What Is Crouzon Syndrome?
Crouzon syndrome is a genetic condition with features of craniosynostosis (the early closure of skull sutures) and abnormal development of the eye sockets and midface. These conditions occur when there is abnormal fusion between some of the bones of the skull and of the face that does not allow the bones to grow normally, affecting the shape of the head, the appearance of the face and the relationship of the teeth. The features of Crouzon syndrome were first described by the French neurosurgeon Dr. O. Crouzon in 1912. Crouzon syndrome differs from most other craniosynostosis syndromes because it does not involve abnormalities of the hands and feet. However, cervical spine abnormalities are fairly common, and a smaller percentage of patients may have subtle elbow, hand, musculoskeletal or internal organ anomalies.
Crouzon Syndrome in Children
Crouzon syndrome is a rare genetic disorder estimated to occur in 1.6 per 100,000 people. About 4.5% of people with craniosynostosis have Crouzon syndrome. The cause of Crouzon syndrome is a genetic change or mutation in one of the fibroblast growth factor receptor (FGFR) genes — FGFR2 on chromosome 10 and FGFR3 on chromosome 4. Some people inherit the Crouzon syndrome gene mutation from a parent. Only one parent needs to have an abnormal gene for the child to inherit the disease. A person with Crouzon syndrome has a 50% chance for each pregnancy of passing this mutation on to the child. For other people, no one else in the family has a diagnosis of Crouzon syndrome and the condition occurred because of a spontaneous change in FGFR2, the gene that causes Crouzon syndrome.

What causes it?
Crouzon syndrome is caused by an abnormality in the genes. If both parents are normal, that is showing no sign of the syndrome themselves, this abnormality is the result of a change in the genetic material at the time of conception. The exact cause of this change is not known. If one parent is affected, the abnormal gene is then know to have been contributed by that parent.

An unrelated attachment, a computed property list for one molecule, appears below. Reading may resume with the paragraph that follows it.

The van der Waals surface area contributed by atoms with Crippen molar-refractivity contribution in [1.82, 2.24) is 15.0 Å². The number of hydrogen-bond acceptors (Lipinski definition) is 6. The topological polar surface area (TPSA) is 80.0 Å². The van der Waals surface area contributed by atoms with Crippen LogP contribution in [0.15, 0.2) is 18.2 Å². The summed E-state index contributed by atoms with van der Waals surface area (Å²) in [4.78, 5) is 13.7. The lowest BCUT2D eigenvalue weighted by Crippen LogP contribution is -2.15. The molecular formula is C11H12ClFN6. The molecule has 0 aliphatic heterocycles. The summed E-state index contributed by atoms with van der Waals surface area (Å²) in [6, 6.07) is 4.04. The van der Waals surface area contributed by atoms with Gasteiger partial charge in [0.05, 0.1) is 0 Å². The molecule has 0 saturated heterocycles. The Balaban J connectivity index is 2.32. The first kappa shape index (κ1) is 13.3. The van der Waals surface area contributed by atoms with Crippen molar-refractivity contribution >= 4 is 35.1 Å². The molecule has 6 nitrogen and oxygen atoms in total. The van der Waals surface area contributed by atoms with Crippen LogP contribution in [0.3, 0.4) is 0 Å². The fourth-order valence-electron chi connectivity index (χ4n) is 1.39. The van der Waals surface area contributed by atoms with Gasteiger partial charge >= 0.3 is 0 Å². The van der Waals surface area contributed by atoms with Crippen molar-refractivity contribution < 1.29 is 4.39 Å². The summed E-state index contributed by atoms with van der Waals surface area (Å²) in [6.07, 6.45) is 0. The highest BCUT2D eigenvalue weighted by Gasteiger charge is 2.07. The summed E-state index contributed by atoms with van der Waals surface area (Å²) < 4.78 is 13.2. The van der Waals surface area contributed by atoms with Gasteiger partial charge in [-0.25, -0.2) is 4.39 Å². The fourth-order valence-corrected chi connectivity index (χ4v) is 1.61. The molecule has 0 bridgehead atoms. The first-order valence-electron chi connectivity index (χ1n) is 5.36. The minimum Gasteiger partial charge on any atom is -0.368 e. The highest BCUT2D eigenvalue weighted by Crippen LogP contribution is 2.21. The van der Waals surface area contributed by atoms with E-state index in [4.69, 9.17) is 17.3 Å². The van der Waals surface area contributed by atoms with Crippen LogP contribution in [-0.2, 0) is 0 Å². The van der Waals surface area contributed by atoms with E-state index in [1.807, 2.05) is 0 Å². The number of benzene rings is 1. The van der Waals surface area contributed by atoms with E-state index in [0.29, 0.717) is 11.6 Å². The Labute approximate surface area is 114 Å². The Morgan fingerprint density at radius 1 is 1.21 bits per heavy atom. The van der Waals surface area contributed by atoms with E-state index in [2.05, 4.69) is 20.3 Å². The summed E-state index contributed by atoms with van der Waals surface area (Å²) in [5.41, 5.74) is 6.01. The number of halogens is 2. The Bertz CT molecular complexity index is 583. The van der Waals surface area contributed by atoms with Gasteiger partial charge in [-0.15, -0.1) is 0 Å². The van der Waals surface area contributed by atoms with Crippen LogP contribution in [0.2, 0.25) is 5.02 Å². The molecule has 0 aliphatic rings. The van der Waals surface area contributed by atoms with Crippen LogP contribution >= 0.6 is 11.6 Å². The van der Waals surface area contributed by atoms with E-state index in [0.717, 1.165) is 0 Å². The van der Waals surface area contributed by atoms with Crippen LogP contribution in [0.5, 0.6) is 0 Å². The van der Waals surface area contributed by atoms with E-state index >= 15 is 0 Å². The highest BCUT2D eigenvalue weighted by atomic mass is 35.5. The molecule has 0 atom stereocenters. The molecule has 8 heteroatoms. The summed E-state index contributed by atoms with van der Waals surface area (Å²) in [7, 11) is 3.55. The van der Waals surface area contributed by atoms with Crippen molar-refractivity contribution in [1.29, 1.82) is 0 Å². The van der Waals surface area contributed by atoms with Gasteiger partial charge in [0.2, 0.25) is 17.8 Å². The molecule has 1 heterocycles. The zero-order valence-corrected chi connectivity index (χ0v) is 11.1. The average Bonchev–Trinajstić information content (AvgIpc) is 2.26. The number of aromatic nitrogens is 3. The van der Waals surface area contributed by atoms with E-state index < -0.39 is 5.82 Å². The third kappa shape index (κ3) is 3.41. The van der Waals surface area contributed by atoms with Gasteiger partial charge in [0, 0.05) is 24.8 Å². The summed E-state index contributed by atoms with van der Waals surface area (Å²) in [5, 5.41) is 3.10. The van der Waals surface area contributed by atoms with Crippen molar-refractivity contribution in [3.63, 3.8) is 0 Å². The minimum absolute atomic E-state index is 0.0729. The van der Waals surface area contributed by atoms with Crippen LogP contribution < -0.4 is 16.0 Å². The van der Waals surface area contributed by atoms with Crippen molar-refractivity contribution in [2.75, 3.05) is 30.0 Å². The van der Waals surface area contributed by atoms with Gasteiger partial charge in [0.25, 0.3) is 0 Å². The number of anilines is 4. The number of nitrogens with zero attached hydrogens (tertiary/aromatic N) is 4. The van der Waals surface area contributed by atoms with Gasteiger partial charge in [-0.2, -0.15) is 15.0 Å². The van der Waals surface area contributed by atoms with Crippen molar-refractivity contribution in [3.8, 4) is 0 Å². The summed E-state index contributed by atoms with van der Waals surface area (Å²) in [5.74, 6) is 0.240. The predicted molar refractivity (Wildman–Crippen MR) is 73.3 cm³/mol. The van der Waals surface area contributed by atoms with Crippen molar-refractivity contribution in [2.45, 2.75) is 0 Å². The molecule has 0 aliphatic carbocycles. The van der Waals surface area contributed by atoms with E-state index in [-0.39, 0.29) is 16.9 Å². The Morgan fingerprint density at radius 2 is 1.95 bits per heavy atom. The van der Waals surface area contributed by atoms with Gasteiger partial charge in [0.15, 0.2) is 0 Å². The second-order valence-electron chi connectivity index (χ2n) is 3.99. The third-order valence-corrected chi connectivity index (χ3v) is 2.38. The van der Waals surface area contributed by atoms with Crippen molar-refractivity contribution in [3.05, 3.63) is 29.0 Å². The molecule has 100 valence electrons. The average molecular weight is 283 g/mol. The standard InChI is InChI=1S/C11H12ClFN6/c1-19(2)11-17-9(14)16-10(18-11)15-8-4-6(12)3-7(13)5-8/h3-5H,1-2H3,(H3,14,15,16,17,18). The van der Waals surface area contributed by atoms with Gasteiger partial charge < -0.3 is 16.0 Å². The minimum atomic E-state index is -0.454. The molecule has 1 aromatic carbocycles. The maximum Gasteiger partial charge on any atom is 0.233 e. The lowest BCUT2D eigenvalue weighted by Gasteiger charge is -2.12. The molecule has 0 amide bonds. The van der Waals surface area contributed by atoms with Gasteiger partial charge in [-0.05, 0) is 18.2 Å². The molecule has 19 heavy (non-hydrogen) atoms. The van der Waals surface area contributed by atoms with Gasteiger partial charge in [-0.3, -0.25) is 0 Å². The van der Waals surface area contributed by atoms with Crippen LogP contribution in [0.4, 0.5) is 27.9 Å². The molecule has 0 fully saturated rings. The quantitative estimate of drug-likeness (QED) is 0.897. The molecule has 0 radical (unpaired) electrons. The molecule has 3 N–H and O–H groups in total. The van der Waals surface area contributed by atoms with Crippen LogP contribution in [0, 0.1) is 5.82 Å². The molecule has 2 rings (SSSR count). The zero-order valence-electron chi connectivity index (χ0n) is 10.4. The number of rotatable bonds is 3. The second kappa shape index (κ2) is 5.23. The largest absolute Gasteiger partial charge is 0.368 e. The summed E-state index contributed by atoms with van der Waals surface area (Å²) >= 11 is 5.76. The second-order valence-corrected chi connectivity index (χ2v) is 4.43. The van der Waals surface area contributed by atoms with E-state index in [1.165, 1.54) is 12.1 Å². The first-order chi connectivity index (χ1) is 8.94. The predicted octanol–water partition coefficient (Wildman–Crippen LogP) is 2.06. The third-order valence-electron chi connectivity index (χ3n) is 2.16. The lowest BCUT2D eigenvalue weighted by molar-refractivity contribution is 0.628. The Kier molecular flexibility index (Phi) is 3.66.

Does this mean that this can happen again in my family?
If both parents are normal, the chances of a second child being born with Crouzon syndrome are extremely small. However, if one parent is affected, the chances that any pregnancy will result in a child with this syndrome is 1 out of 2 (50% risk). For this reason, it is very important that both parents of an affected child be thoroughly examined before any recurrence risks are quoted to them.
Symptoms of Crouzon Syndrome
The facial features of babies with Crouzon syndrome vary widely. Craniosynostosis (the early closing of one or more of the sutures that separate the bony plates of the skull) in Crouzon syndrome most often occurs prior to birth. But it can occur later, during the first two or three years of life. Some babies with Crouzon syndrome are born with an abnormal head shape (tall and narrow from front to back), wide-set prominent eyes (due to shallow eye sockets), small beak-like nose and small midface. Some babies with Crouzon syndrome develop craniosynostosis after birth so that the head shape changes over time. The eye findings are usually apparent at birth. The eye sockets are positioned further apart and are shallow, so the eyes appear to protrude. The eyes may not align properly so the gaze is outward. Late onset (5 to 10 years old) craniosynostosis has been reported in several children with Crouzon syndrome who suffer from headaches and vision changes with a relatively normal head shape. Other neurological problems include an increased risk to develop hydrocephalus (excess fluid on the brain) (30%) or Chiari malformation (abnormality of the back of the brain). About 97% of people with Crouzon syndrome have normal intelligence.